By now, many of you know about and may even have participated in Teach It Forward: The Campaign for Williams, which launched in early October. In addition to the ambitious and unprecedented goal of raising $650 million, Williams is aiming to engage 85 percent of alumni in the campaign by inspiring them to give, attend events, volunteer or join us via the web and social media.
Williams alumni take great pride in what we do for each other and our communities. It is this devotion to collective action that makes many Ephs proud to remain connected to each other and the college. The campaign offers us a chance to celebrate more fully these efforts through an initiative called Purple with Purpose, the engagement platform of Teach It Forward. You can read more about Purple with Purpose in Alumni Relations Director Brooks Foehl’s ‘88 essay on the inside back cover of this issue of People.
The campaign also gives us an opportunity to look back and examine the traditions that have helped unite us around our alma mater.
Over the last few years, one of the great pleasures and honors I’ve had has been to meet Williams alumni who graduated in the ’40s, ’50s and ’60s. It no longer surprises me when some of these men, now in their 70s and 80s, burst into fulsome song in celebration of life at Williams—at meals, at reunion gatherings, you name it. In researching Williams song lyrics (and, in the process, uncovering the lamentable fact that the most recent edition of the Williams songbook dates to 1959), I came across an excellent illustrated history, When Colleges Sang: The Story of Singing in American College Life, by J. Lloyd Winstead (University of Alabama Press, 2013). The Greylocks out there will be pleased to know that the writer’s acknowledgement opens with a mention of Fred Rudolph ’42. Winstead describes the strong singing tradition in American colleges that predated fraternity and fight songs, when students would sing together for entertainment and as a way to comment on current events on campus.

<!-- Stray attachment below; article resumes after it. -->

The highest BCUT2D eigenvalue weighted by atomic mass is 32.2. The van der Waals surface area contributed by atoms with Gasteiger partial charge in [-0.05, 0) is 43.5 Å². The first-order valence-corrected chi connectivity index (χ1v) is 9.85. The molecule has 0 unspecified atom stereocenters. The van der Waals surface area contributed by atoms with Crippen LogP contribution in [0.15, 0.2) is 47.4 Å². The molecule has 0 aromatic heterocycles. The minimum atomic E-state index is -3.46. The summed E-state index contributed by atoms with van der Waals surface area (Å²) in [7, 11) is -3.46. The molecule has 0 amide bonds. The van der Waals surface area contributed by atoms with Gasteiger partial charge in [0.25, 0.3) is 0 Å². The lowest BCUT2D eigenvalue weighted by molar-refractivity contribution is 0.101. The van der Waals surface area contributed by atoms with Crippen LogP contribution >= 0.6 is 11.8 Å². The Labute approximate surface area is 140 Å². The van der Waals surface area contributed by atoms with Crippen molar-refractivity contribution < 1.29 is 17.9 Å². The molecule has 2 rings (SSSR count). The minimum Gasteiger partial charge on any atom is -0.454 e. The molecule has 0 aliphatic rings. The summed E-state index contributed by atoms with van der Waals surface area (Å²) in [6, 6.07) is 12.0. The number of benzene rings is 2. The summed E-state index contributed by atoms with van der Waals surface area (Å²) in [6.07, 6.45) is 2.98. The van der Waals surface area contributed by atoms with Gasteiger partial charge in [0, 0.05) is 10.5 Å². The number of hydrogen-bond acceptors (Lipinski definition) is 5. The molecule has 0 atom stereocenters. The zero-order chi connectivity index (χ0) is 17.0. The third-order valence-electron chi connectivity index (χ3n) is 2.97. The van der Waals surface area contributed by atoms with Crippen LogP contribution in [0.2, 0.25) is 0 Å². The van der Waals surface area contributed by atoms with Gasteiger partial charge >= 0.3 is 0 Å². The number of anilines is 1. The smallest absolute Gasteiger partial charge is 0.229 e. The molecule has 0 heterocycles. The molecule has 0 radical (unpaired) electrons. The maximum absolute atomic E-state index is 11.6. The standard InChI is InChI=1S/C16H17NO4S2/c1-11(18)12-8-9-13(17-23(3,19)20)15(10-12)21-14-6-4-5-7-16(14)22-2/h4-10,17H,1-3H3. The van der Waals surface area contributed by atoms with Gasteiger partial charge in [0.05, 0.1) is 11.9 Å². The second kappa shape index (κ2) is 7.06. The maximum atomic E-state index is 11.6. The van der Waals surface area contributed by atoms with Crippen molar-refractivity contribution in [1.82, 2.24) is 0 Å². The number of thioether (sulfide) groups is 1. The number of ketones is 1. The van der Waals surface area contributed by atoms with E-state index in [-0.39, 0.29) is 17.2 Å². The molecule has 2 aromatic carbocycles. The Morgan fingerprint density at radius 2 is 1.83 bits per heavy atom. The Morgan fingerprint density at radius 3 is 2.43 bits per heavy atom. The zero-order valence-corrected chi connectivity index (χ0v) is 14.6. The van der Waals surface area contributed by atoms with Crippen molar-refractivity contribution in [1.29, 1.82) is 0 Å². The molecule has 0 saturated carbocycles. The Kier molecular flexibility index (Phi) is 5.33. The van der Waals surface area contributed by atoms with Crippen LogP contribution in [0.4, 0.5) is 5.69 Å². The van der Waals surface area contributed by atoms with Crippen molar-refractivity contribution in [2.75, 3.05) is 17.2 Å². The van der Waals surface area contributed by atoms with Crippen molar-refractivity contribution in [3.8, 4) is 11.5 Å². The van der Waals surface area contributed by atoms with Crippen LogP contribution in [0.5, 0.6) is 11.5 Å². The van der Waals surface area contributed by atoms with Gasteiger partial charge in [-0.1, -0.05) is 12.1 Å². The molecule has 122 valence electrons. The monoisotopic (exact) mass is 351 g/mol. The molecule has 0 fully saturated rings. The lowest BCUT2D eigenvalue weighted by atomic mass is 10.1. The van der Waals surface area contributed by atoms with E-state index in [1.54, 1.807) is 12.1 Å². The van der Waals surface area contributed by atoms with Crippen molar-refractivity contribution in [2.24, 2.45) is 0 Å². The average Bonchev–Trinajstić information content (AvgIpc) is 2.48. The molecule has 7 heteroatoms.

Today we sing “The Mountains” and perhaps a couple of other songs, but many of the songs from 1959 no longer bind us together as they did in generations past. So one goal of Purple with Purpose is to update the Williams songbook to better reflect who we are today. To do that, we’ve launched a competition to find a new song that is worthy of standing alongside (not replacing) “The Mountains.” Selections from the competition will be compiled in a new Williams songbook that reflects the diverse and global community Williams is today.
I hope that you will participate in this experiment to add new songs to our old standards and write a new chapter in Williams history. You can learn more about the competition and submit songs at alumni.williams.edu/submit-your-song. You don’t have to be a professional songwriter or musician to pull a few verses together. Even better, why not look up an old entrymate or two and collaborate?
Leila Jere ’91
President, Society of Alumni